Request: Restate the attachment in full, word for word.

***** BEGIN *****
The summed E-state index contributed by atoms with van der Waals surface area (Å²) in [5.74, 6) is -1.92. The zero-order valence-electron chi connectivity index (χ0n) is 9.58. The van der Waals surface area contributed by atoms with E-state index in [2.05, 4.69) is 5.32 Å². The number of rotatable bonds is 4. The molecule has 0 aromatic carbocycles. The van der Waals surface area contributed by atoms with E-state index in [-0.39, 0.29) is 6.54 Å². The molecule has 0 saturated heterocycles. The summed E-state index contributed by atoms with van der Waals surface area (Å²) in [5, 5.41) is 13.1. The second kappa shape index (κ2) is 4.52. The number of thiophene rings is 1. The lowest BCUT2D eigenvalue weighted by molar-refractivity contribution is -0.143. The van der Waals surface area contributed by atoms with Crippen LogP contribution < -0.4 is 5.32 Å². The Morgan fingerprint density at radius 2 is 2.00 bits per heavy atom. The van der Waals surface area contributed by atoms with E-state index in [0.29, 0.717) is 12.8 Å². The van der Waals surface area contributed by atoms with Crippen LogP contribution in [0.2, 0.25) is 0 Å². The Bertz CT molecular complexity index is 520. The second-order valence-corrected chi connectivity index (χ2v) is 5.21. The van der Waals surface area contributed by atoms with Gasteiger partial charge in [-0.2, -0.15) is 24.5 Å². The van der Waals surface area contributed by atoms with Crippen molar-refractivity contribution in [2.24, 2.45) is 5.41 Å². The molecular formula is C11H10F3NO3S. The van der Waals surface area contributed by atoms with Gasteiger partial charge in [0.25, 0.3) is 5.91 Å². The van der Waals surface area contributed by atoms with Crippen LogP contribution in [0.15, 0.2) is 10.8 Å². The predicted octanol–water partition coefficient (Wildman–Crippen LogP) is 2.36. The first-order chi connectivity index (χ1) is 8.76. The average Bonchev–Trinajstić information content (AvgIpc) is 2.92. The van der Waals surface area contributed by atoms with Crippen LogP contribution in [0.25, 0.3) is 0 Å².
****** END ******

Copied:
The summed E-state index contributed by atoms with van der Waals surface area (Å²) in [5.74, 6) is -1.92. The zero-order valence-electron chi connectivity index (χ0n) is 9.58. The van der Waals surface area contributed by atoms with E-state index in [2.05, 4.69) is 5.32 Å². The number of rotatable bonds is 4. The molecule has 0 aromatic carbocycles. The van der Waals surface area contributed by atoms with E-state index in [-0.39, 0.29) is 6.54 Å². The molecule has 0 saturated heterocycles. The summed E-state index contributed by atoms with van der Waals surface area (Å²) in [5, 5.41) is 13.1. The second kappa shape index (κ2) is 4.52. The number of thiophene rings is 1. The lowest BCUT2D eigenvalue weighted by molar-refractivity contribution is -0.143. The van der Waals surface area contributed by atoms with Crippen LogP contribution < -0.4 is 5.32 Å². The Morgan fingerprint density at radius 2 is 2.00 bits per heavy atom. The van der Waals surface area contributed by atoms with E-state index in [0.29, 0.717) is 12.8 Å². The van der Waals surface area contributed by atoms with Crippen LogP contribution in [0.2, 0.25) is 0 Å². The Bertz CT molecular complexity index is 520. The second-order valence-corrected chi connectivity index (χ2v) is 5.21. The van der Waals surface area contributed by atoms with Gasteiger partial charge in [-0.2, -0.15) is 24.5 Å². The van der Waals surface area contributed by atoms with Crippen molar-refractivity contribution in [2.24, 2.45) is 5.41 Å². The molecular formula is C11H10F3NO3S. The van der Waals surface area contributed by atoms with Gasteiger partial charge in [0.25, 0.3) is 5.91 Å². The van der Waals surface area contributed by atoms with Crippen LogP contribution in [0.15, 0.2) is 10.8 Å². The predicted octanol–water partition coefficient (Wildman–Crippen LogP) is 2.36. The first-order chi connectivity index (χ1) is 8.76. The average Bonchev–Trinajstić information content (AvgIpc) is 2.92. The van der Waals surface area contributed by atoms with Crippen LogP contribution in [0.25, 0.3) is 0 Å².